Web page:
Digestive System

Quick Facts
· The large intestine is nine feet long.
· The small intestine sucks up most of the moisture before it passes it down to the large intestine.
· The esophagus is a simple tube between the mouth and the stomach.
· The stomach is lined with many muscles.
· The stomach is lined with muscles so that it can act like a food processor and break the food down.
· Digestion starts as soon as a piece of food enters your mouth.
· Digestion time depends on the type of food.
· Saliva is actually made up of chemicals that break down food.
· When you swallow a piece of gum it takes 2 hours to digest.
· The liver produces salts so the gallbladder can make bile.

Fun Facts
Did you know?
· That when you say your stomach is upset it is actually is your small intestines, never your stomach.
· That in a lifetime you eat as much as 6 ELEPHANTS!
· If you ate 5 pounds of salt you would die.
The small intestine is eighteen to twenty three feet long (7 meters) in the average adult!
· An esophagus is about 10 inches (25 centimeters) long.
· The large intestine is 9 feet long in the average adult.
· The gallbladder makes bile.
· Any leftovers from the digestive track like spare water are absorbed threw the large intestine and back into the blood.

Our Defense:
The purpose of your digestive system is to digest food so your cells can get energy to keep you living and to dispose of the waste that your body does not require. The main parts of your digestive system are: mouth, teeth, esophagus, stomach, small intestine, large intestine, pancreas, spleen, rectum and anus.

The functions of the digestive system start in the mouth where your teeth and saliva break down food. Then your tongue transfers food down your esophagus (in other words swallow). The esophagus (a long tube) then transfers the food and liquids to the stomach. The stomach tosses food around so it is well digested to enter the small intestine. After the food has exited your stomach it enters the first part of your small intestine, the duodenum. The duodenum is like a container. It stores food until the second part of your small intestine (the jejunum) is empty.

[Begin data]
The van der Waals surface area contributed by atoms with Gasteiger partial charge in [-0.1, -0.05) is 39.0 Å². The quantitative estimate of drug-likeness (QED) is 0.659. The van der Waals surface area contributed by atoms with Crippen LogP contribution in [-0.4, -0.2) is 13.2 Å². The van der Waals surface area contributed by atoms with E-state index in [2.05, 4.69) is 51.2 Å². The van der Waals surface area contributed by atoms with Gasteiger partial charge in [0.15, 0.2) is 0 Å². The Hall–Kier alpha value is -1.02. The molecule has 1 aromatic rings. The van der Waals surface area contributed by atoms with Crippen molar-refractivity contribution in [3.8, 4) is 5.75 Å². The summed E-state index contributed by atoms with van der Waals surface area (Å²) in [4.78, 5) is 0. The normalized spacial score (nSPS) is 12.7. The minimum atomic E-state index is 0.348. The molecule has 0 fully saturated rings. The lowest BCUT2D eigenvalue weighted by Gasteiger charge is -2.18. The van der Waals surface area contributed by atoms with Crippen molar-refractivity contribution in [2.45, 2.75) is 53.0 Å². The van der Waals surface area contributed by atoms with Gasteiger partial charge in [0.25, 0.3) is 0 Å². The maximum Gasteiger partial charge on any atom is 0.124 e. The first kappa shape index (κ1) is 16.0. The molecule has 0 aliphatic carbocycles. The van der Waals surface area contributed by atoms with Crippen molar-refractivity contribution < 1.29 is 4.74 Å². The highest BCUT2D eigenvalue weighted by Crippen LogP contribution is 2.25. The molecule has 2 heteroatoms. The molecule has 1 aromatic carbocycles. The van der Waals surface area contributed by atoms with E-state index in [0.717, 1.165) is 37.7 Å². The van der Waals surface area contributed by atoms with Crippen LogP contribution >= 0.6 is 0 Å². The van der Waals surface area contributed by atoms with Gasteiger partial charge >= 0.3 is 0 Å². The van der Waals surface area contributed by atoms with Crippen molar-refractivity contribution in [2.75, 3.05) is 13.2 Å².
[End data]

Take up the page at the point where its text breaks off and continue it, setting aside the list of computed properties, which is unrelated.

From stopping food to enter the jejunum there is something called a sphincter. A sphincter is a layer of smooth muscle. When the jejunum is empty the sphincters open. The jejunum is the second part of the small intestine. Its job is to collect nutrients. The jejunum has a smooth covering called villi’s. Villi’s are sort of like carpet but they have to pick up nutrients. After the villi’s collect nutrients they take it to the cells because your cells need nutrients to keep you living.

There is also a sphincter before food enters the third part of the digestive system, the ileum. The ileum transfers the waste to the large intestine. Then after leaving the large intestine it passes through the rectum and exits the anus.

Other parts of your digestive system are the gallbladder, pancreas and the spleen. The spleen is a blood reservoir and you can live without your spleen. The pancreas releases insulin (to control blood sugars) and digestive enzymes to digest fat, protein and carbohydrate. The gallbladder is an active storage shed, which absorbs mineral salts, and water received from the liver and converts it into thick mucus called bile. Bile is to be released whenever food is near to the stomach.